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79 9 October 1996 Doctrine: Amount of any damages received (whether by suit or agreement and whether as lump sums or as periodic payments) on account of personal injuries or sickness are excluded from gross income. The damages are not taxable. Facts: The petitioners in this case are the husband and two children of a woman who died of toxic shock syndrome in 1983. They received a jury award of $1,525,000 actual damages and $10 million punitive damages in a tort suit brought by Kelly (petitioner) based on Kansas law against the maker of the product that caused the death of Betty O Gilvie (Kellys wife). Kelly paid federal income tax insofar as the proceeds represented punitive damages, but immediately he sought for a refund. Petitioners concerns are legal entitlement to that refund. The litigation represents the consolidation of two cases brought in the same Federal District Court: the husbands suit against the Government for a refund, and the Government suit against the children to recover the refund that the Government had made to the children earlier procedurally speaking. The Federal District Court held on the merits that the language found under 26 U.S.C. 104(a)(2), excluded from the gross income the amount of any damages received . . . on account of personal injury or sickness". The statutory phrase also includes punitive damages which entitle Kelly to acquire and the children to keep, their refund. However, the Court of Appeals for the Tenth Circuit, the Fourth, Ninth and Federal Circuits reversed the District Courts decision. It held that the exclusionary provision does not cover punitive damages. Issue: 1. Whether or not the provision applies to punitive damages received by the petitioners in a tort suit for personal injuries - NO

On the Government's side, the provision is applicable only to those personal injury lawsuit damages that were awarded by reason of, or because of, the personal injuries. They would make the section inapplicable to punitive damages, where those damages are not compensation for injury but instead are private fines levied by civil juries to punish reprehensible conduct and to deter its future occurrence. Moreover, the Government says that such damages were not "received . . . on account of" the personal injuries. But, such damages were awarded "on account of "a defendant's reprehensible conduct and the jury's need to punish and to deter it. The Government concludes that these punitive damages fall outside the statute's coverage, and the court agreed with the Governments interpretation of the statute. In Commissioner vs Schleier, 515 US 323, the court came to resolving the statute's ambiguity in the Government's favor. The case did not involve damages received in an ordinary tort suit, but rather it involved liquidated damages and backpay received in a settlement of a lawsuit charging a violation of the Age Discrimination in Employment Act (ADEA). ADEA liquidated damages are not covered, they are punitive in nature. They are not designed to compensate ADEA victims. That the statute covers pain and suffering damages, medical expenses, and lost wages in an ordinary tort case and excluded from income. The court concludes that punitive damages are not covered because they are an element of damages and not "designed to compensate victims. Hence, they are punitive in nature. Also, the court finds the Government's reading more faithful to the history of the statutory provision as well as the basic tax related purpose that the history reveals in which it excludes compensatory damages that restore a victims lost, nontaxable capital. The court asked why Congress might have wanted the exclusion to have covered these punitive damages, and they found no very good answer. Those damages are not a substitute for any normally untaxed personal (or financial) quality, good, or "asset." They do not compensate for any kind of loss. Petitioners make three arguments to the contrary. However, they are not persuasive to defeat the Governments interpretation. His first argument does not overcome the courts interpretation of the provision in Schleier, nor does it change the provision's history. Second, petitioners argue that the purposes might have led Congress to exclude lost wages from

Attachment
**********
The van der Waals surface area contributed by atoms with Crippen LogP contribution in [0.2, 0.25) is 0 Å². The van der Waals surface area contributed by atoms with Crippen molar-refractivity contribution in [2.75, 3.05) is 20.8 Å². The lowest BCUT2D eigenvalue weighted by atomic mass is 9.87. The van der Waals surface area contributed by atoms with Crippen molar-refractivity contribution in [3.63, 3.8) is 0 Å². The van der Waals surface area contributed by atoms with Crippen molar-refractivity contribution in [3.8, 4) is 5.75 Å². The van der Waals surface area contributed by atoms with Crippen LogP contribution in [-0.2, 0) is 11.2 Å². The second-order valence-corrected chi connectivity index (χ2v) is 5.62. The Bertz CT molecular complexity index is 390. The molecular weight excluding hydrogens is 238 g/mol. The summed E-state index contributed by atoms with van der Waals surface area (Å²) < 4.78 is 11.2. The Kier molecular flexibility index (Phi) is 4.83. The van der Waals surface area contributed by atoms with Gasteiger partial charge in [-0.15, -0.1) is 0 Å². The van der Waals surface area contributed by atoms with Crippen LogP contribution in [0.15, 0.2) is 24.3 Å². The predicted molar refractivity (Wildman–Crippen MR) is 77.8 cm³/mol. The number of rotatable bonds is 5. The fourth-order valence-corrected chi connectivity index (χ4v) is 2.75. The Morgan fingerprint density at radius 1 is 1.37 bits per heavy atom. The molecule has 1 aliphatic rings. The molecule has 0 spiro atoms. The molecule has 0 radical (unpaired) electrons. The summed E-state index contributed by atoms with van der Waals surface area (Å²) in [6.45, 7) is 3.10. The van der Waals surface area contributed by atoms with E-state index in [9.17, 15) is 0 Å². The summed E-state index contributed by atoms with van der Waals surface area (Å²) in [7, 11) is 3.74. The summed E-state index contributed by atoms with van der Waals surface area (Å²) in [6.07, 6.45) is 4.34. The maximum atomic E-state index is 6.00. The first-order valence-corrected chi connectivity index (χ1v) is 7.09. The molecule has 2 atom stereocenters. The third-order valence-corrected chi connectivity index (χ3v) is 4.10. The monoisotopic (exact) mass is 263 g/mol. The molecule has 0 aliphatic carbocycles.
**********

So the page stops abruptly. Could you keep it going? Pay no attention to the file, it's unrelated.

Ratio: "amount of any damages received (whether by suit or agreement and whether as lump sums or as periodic payments) on account of personal injuries or sickness." 26 U.S.C. 104(a)(2) (1988 ed.) (emphasis added). The punitive damages received by the petitioners were not received "on account of" personal injuries. Therefore, the provision, stated above, does not apply and the damages are taxable.

income would also have led Congress to exclude punitive damages .The court says that it is one of degree. Tax generosity presumably has its limits. The element of punitive award does not exist in the case, and the damages at issue are not all compensatory but entirely punitive. Lastly, petitioner relied upon a later enacted law. However, Congress' primary focus was upon what to do about nonphysical personal injuries, not upon the provision's coverage of punitive damages under pre-existing law. By: Mymannah Lou O. Dimacaling